"Many, if not most, high-profile obesity researchers are either consultants to the diet, food, or pharmaceutical industry, or conduct research for those industries. Many do both."In July 2004, the decades-long effort to have obesity declared a "disease" scored a major victory when a government rule change allowed Medicare to pay for prescription diet pills, bariatric surgery, and weight-loss plans such as Weight Watchers and Jenny Craig. That decision followed a similar policy change by the Internal Revenue Service to allow certain weight-loss products to be tax deductible.
-Ellen Ruppel Shell, author of The Hungry Gene
This shift to treat obesity as a "disease" was the result of a long-term lobbying and public relations campaign waged by the $46 billion-per-year weight-loss industry to hype the costs and risks of being overweight.
Since the 1980s, public opinion about obesity has been skillfully molded by the pronouncements of financially conflicted researchers and the companies that fund them. A small group of influential scientists—-shaping public and professional notions of obesity—continually exaggerate the consequences of overweight and obesity. At the same time, they receive substantial monetary gifts, honoraria, and research money from the companies that stand to profit directly from their activities.
As author Ellen Ruppel Shell notes in her book The Hungry Gene, "[m]any, if not most, high-profile obesity researchers are either consultants to the diet, food, or pharmaceutical industry, or conduct research for those industries. Many do both." She continues:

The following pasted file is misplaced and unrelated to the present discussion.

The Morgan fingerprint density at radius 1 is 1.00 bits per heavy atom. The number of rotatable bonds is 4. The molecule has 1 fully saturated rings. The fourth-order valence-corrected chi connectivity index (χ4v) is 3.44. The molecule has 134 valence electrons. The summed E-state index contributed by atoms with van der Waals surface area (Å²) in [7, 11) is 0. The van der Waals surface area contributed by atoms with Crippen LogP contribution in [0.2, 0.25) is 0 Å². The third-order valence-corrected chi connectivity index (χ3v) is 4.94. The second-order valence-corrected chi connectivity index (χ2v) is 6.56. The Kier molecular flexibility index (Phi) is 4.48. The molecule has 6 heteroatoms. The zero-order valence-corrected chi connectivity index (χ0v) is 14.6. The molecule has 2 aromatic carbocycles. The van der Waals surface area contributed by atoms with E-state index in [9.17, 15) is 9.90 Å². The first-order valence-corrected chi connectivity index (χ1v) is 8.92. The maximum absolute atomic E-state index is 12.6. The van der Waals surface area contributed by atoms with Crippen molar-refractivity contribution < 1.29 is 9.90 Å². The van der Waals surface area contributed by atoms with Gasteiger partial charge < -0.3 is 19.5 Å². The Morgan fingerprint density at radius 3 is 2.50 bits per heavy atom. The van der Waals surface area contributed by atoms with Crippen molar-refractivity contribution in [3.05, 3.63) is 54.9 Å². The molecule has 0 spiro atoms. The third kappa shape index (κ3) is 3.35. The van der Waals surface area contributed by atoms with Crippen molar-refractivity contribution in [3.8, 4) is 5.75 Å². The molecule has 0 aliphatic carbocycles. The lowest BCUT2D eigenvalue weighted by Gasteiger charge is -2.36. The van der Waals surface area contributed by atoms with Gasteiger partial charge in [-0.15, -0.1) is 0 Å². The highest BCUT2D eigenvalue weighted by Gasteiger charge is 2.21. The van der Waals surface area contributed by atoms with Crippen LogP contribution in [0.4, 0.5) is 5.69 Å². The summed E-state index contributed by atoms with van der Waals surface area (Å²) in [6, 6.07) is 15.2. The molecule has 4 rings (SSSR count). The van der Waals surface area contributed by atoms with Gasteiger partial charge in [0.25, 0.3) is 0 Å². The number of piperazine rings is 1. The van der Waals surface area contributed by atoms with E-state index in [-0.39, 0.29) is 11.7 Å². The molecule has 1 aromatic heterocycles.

"It is no secret in the scientific community that purveyors of weight-loss drugs and diet plans feather the nests of the specialists who vouch for them. Nor is it news that corporate patrons expect to get what they pay for: that scientists who find benefit in weight-loss products are more likely to enjoy the continued support of the makers of those products."A July 2005 report in the Seattle Times noted:
"Some of the world's most prominent obesity experts, with backing from the drug industry and medical societies, defined obesity as a stand-alone "disease" that caused premature death and needed to be treated with drugs. In making obesity a disease, these experts helped create a billion-dollar market for the drugs."Former New England Journal of Medicine editor Jerome Kassirer fears the corrupting influence of such an arrangement:
"Physicians are involved in a major way with the pharmaceutical and diet industry with respect to the recent emphasis on obesity. There is reason to believe that some of the major figures in the obesity field are influenced by this involvement."In his book, On the Take, Kassirer describes how opinion leaders become involved with pharmaceutical companies:
"Trinkets bloom into meals at fine restaurants; meals grow into speaking fees; speaking fees morph into ongoing consultations and memberships on drug company advisory boards—positions that command up to six figures a year."